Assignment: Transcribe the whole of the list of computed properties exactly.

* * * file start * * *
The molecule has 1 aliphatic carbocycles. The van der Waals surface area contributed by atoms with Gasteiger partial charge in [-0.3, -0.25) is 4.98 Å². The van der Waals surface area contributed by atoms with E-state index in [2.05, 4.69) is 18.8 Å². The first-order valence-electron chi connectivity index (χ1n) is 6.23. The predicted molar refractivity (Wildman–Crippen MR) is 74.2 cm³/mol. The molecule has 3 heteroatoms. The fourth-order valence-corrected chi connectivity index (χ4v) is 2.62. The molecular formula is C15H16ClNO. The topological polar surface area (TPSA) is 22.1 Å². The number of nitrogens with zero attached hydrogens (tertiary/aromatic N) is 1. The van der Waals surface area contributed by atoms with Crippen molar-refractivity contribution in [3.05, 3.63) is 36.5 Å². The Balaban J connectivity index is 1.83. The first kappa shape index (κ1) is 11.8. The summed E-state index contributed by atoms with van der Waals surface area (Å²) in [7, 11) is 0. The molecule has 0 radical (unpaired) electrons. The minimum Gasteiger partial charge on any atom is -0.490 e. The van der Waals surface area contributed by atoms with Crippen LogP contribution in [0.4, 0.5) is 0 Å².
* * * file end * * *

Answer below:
The molecule has 1 aliphatic carbocycles. The van der Waals surface area contributed by atoms with Gasteiger partial charge in [-0.3, -0.25) is 4.98 Å². The van der Waals surface area contributed by atoms with E-state index in [2.05, 4.69) is 18.8 Å². The first-order valence-electron chi connectivity index (χ1n) is 6.23. The predicted molar refractivity (Wildman–Crippen MR) is 74.2 cm³/mol. The molecule has 3 heteroatoms. The fourth-order valence-corrected chi connectivity index (χ4v) is 2.62. The molecular formula is C15H16ClNO. The topological polar surface area (TPSA) is 22.1 Å². The number of nitrogens with zero attached hydrogens (tertiary/aromatic N) is 1. The van der Waals surface area contributed by atoms with Crippen molar-refractivity contribution in [3.05, 3.63) is 36.5 Å². The Balaban J connectivity index is 1.83. The first kappa shape index (κ1) is 11.8. The summed E-state index contributed by atoms with van der Waals surface area (Å²) in [7, 11) is 0. The molecule has 0 radical (unpaired) electrons. The minimum Gasteiger partial charge on any atom is -0.490 e. The van der Waals surface area contributed by atoms with Crippen LogP contribution in [0.4, 0.5) is 0 Å².